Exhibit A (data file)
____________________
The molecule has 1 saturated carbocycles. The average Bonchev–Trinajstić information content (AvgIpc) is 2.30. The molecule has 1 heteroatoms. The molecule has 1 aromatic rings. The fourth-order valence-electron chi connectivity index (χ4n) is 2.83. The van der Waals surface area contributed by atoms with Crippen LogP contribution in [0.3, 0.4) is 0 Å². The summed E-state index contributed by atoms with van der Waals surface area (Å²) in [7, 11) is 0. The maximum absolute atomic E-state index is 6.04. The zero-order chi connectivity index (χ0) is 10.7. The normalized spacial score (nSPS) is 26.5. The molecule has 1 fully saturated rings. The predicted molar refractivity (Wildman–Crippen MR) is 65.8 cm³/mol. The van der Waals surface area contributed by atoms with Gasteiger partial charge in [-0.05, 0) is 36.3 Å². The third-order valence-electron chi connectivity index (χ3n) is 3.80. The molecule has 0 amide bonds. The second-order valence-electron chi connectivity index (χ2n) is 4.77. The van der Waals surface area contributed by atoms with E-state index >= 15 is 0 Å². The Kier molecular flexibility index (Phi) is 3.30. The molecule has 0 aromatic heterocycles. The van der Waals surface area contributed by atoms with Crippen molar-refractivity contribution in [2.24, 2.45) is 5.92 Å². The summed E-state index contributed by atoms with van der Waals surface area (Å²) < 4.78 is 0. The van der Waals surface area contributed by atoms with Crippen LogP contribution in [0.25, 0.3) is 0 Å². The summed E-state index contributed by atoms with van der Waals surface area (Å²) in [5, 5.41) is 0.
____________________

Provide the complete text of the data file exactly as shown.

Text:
The molecule has 1 saturated carbocycles. The average Bonchev–Trinajstić information content (AvgIpc) is 2.30. The molecule has 1 heteroatoms. The molecule has 1 aromatic rings. The fourth-order valence-electron chi connectivity index (χ4n) is 2.83. The van der Waals surface area contributed by atoms with Crippen LogP contribution in [0.3, 0.4) is 0 Å². The summed E-state index contributed by atoms with van der Waals surface area (Å²) in [7, 11) is 0. The maximum absolute atomic E-state index is 6.04. The zero-order chi connectivity index (χ0) is 10.7. The normalized spacial score (nSPS) is 26.5. The molecule has 1 fully saturated rings. The predicted molar refractivity (Wildman–Crippen MR) is 65.8 cm³/mol. The van der Waals surface area contributed by atoms with Gasteiger partial charge in [-0.05, 0) is 36.3 Å². The third-order valence-electron chi connectivity index (χ3n) is 3.80. The molecule has 0 amide bonds. The second-order valence-electron chi connectivity index (χ2n) is 4.77. The van der Waals surface area contributed by atoms with E-state index >= 15 is 0 Å². The Kier molecular flexibility index (Phi) is 3.30. The molecule has 0 aromatic heterocycles. The van der Waals surface area contributed by atoms with Crippen molar-refractivity contribution in [2.24, 2.45) is 5.92 Å². The summed E-state index contributed by atoms with van der Waals surface area (Å²) < 4.78 is 0. The van der Waals surface area contributed by atoms with Crippen LogP contribution in [0.25, 0.3) is 0 Å². The summed E-state index contributed by atoms with van der Waals surface area (Å²) in [5, 5.41) is 0.